For most people, it’s a day/night of celebration: partying and drinking. Well, I’m also celebrating but in my own way – by posting my cinema round-up of the year. Like in 2015 and 2016, I’m providing you with my personal list of best and worst films (and I’m linking all of their reviews). A new development for this year is the fact that my top 5 list of obscure, small, ‘missed’ movies/honorable mentions is expanding into a 10 just because I’ve seen too many pictures this year that I want to bring to your attention once again! As always, please don’t bear any hard feelings if our lists don’t match! This post was written in the name of fun and I’m really looking forward to reading your picks in the comments!

BEST Movies:

  1. Logan
  2. Star Wars: The Last Jedi
  3. Wonder Woman
  4. Blade Runner 2049
  5. Thor: Ragnarok
  6. Beauty and the Beast
  7. Spider-Man: Homecoming
  8. War For The Planet Of The Apes
  9. Wind River
  10. It

Those who read my blog somewhat regularly probably aren’t surprised by the fact that my list contains 4 comic book movies. As much as I love the genre in general, what I loved about these particular films was the fact that they expanded the status quo: Logan brought the sophistication that we haven’t seen since The Dark Knight, while Wonder Woman was a game-changer for the female characters. Thor 3 fixed the weakest MCU trilogy, while Homecoming achieved what was deemed impossible – told the first good Spidey story in a decade. Joining the comic book films, are the three sci-fi juggernauts: Star Wars 8 (no surprise here, though, maybe it is a surprise as I seem to be one of the few who truly enjoyed the picture), Blade Runner sequel (visual and narrative masterpiece), and Apes 3 (an underappreciated finale of a great trilogy). The last 3 pictures bring some more variety genre-wise. Wind River represents drama (as well as my anthropological interests), Beauty and the Beast symbolizes my love for live-action fairytales (and my choice to remain a kid inside), while It is the biggest surprise of the year – the first horror movie that I’ve ever enjoyed.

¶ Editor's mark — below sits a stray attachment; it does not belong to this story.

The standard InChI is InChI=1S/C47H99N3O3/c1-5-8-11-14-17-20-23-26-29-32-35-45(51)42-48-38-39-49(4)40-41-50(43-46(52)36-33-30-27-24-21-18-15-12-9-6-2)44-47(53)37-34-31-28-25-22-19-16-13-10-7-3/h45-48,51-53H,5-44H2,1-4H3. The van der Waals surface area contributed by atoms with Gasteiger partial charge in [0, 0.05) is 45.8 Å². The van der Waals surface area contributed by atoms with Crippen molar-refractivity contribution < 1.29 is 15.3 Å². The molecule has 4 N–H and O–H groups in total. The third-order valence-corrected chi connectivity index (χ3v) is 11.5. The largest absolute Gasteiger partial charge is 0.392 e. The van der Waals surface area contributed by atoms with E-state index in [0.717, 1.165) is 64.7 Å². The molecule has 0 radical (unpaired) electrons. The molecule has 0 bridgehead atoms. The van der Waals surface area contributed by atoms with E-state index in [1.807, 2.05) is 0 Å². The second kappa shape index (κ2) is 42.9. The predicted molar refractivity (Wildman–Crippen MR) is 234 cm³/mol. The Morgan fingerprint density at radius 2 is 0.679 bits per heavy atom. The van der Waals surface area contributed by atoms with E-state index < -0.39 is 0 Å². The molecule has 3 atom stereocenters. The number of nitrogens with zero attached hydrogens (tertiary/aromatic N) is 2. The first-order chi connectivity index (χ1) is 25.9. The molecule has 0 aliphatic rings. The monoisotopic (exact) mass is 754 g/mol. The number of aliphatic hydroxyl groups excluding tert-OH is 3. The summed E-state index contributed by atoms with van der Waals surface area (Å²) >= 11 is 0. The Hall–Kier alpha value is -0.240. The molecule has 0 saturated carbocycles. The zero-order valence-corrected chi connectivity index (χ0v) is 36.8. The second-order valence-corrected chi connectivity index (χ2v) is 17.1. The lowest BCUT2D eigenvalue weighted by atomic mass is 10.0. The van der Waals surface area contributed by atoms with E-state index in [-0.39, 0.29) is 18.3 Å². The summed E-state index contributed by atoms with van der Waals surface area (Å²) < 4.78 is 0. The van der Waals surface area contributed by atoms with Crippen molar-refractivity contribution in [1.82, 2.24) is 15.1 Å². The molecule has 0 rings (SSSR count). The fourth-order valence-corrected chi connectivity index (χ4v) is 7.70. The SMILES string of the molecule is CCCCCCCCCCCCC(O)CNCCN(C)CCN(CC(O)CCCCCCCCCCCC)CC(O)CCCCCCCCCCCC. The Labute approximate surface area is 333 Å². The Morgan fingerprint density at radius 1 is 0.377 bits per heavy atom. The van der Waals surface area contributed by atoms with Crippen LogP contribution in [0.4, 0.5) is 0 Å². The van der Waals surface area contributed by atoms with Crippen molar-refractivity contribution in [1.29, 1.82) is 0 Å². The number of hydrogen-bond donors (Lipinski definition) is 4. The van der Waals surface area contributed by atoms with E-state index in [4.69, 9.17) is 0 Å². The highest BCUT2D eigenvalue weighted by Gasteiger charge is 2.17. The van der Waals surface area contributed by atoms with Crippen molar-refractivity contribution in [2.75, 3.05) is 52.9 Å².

WORST Movies:

  1. Snatched
  2. Transformers: The Last Knight
  3. Rough Night
  4. The Emoji Movie
  5. Geostorm
  6. Tulip Fever
  7. Suburbicon
  8. The Snowman
  9. American Assasin
  10. The Dark Tower

My worst list has it all: awful comedies (Snatched and Rough Night), confused dramas (Tulip Fever and Suburbicon), and underwhelming action thrillers (American Assasin and The Snowman). It also showcases a genre that should die (disaster films – Geostorm) and a franchise that should do the same (Transformers). The infamous cash grab for the millennials (The Emoji Movie) and the bad kind of Stephen King adaptation (The Dark Tower) finish of the list!